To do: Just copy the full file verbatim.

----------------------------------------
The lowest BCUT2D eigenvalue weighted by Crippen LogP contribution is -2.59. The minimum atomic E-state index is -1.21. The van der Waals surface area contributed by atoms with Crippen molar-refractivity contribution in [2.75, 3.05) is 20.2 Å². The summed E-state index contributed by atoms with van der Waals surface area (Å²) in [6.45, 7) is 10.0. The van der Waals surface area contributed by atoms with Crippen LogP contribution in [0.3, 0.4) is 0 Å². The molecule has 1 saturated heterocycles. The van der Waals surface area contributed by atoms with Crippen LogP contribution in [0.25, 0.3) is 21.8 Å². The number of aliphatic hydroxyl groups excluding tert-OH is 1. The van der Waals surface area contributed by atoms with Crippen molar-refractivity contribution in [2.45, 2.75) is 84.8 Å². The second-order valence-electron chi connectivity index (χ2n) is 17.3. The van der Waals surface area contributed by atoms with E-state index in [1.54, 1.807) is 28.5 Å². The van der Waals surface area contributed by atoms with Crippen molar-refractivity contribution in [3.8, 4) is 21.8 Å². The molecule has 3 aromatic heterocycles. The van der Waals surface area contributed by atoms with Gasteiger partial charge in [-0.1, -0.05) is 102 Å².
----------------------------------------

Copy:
The lowest BCUT2D eigenvalue weighted by Crippen LogP contribution is -2.59. The minimum atomic E-state index is -1.21. The van der Waals surface area contributed by atoms with Crippen molar-refractivity contribution in [2.75, 3.05) is 20.2 Å². The summed E-state index contributed by atoms with van der Waals surface area (Å²) in [6.45, 7) is 10.0. The van der Waals surface area contributed by atoms with Crippen LogP contribution in [0.3, 0.4) is 0 Å². The molecule has 1 saturated heterocycles. The van der Waals surface area contributed by atoms with Crippen LogP contribution in [0.25, 0.3) is 21.8 Å². The number of aliphatic hydroxyl groups excluding tert-OH is 1. The van der Waals surface area contributed by atoms with Crippen molar-refractivity contribution in [2.45, 2.75) is 84.8 Å². The second-order valence-electron chi connectivity index (χ2n) is 17.3. The van der Waals surface area contributed by atoms with E-state index in [1.54, 1.807) is 28.5 Å². The van der Waals surface area contributed by atoms with Crippen molar-refractivity contribution in [3.8, 4) is 21.8 Å². The molecule has 3 aromatic heterocycles. The van der Waals surface area contributed by atoms with Gasteiger partial charge in [-0.1, -0.05) is 102 Å².